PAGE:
An AMP Blab about some recent system conferences – Part 2: SOCC 2011

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I recently had the pleasure of visiting Portugal for SOSP/SOCC, and New York for Hadoop World. Below are some bits that I found interesting. This is the personal opinion of an AMP Lab grad student – in no way does it represent any official or unanimous AMP Lab position.

Part 2: Symposium on Cloud Computing (SOCC) 2011

This year represents the second iteration of the conference. SOCC has certainly established itself as a noteworthy conference that brings together diverse computer system specialties. The proceedings are available through ACM. Perhaps SOCC would become a stand-alone venue next year, instead of being co-located with SIGMOD (last year) or SOSP (this year).

AMP Lab is fortunate to have inherited many members from its predecessor RAD Lab, which made some contributions in highlighting cloud computing as an important technology trend and emerging research area. The numerous SOCC papers on MapReduce optimizations and key-values stores continues the research paths that RAD Lab helped identify regarding MapReduce schedulers and scale-independent storage.

The program committee awarded three “papers of distinction”: 1. Pesto: Online Storage Performance Management in Virtualized Datacenters, 2. Opportunistic Flooding to Improve TCP Transmit Performance in Virtualized Clouds, 3. PrIter: A Distributed Framework for Prioritized Iterative Computations. I especially liked the TCP paper – the authors actually modified the TCP kernel, a painful task per my own past experience.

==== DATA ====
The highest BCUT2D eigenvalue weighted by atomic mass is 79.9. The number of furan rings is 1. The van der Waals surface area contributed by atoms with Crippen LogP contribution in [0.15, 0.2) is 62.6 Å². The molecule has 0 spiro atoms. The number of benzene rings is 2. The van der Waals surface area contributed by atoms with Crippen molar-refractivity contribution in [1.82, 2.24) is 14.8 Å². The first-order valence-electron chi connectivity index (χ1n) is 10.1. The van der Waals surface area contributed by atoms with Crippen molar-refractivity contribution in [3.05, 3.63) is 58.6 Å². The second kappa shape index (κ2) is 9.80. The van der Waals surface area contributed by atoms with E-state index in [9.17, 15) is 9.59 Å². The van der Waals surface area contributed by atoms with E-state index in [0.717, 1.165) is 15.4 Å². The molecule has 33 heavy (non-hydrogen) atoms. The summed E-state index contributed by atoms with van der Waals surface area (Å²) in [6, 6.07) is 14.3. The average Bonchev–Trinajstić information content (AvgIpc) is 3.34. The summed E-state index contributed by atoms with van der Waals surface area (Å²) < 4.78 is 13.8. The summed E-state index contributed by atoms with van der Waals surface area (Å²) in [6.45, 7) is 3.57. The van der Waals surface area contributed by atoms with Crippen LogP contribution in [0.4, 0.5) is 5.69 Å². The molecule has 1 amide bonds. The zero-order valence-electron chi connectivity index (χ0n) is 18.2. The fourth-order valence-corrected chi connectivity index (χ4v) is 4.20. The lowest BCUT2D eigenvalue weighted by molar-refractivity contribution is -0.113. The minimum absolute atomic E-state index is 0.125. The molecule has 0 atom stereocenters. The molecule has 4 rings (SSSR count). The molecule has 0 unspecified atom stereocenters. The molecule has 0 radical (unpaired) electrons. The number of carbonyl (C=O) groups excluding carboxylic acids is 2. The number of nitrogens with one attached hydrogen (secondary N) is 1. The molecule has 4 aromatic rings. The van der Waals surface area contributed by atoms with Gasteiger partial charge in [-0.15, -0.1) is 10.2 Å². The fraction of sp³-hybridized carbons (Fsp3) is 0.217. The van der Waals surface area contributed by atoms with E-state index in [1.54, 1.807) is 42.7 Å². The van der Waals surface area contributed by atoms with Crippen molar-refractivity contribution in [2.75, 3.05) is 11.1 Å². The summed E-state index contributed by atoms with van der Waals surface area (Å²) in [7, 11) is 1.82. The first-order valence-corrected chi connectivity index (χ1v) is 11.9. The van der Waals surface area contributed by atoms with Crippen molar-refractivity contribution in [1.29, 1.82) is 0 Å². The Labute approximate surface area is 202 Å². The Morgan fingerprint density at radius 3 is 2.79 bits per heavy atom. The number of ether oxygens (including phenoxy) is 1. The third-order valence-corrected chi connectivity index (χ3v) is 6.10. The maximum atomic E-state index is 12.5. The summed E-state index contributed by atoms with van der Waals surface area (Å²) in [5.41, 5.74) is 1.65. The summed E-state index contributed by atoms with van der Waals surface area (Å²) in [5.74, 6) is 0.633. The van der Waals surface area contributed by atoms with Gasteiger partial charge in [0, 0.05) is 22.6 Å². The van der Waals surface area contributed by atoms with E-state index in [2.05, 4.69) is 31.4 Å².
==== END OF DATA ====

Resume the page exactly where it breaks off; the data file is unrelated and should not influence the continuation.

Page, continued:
Our AMP Lab colleagues presented two talks – Improving Per-Node Efficiency in the Datacenter with New OS Abstractions (Barret Rhoden, Kevin Klues, David Zhu, and Eric Brewer), and Scaling the Mobile Millennium System in the Cloud (Timothy Hunter, Teodor Moldovan, Matei Zaharia, Justin Ma, Samy Merzgui, Michael Franklin, Pieter Abbeel, and Alexandre Bayen). Both went very well.

One train of thought that appeared several times – how do the system improvements demonstrated over artificial benchmarks translate to real life situations. Folks from different organizations raised this point during Q&A for several papers, with the response being the familiar lament regarding the shortage of large scale system traces available to academia. This prompted our friend John Wilkes from Google to give an 1-slide impromptu presentation highlighting the imminent public release of some large scale Google cluster traces, and inviting researchers to work with Google. I felt it helpful to do an 1-slide impromptu follow-up presentation highlighting that AMP Lab has access to large scale system traces from several different organizations, inviting researchers to work with AMP Lab and our industrial partners, and of course thanking our Google colleagues John Wilkes, Joseph L. Hellerstein, and others for their guidance on our early efforts to understand large scale system workloads.

Portugal travel note 2: Consider taking in the stunning sunset at Castelo de Sao Jorge, set against the 25 de Abril Bridge across the River Tejo, with the Cristo Rei Statue lit by bright light on the opposite side of the River. Walking about the medieval Castle in semi-darkness is a unique and almost haunting experience, provided you can muster the courage and the night-vision. Or just head to the Bairro Alto historical neighborhood and stuff yourself on fantastic local food.

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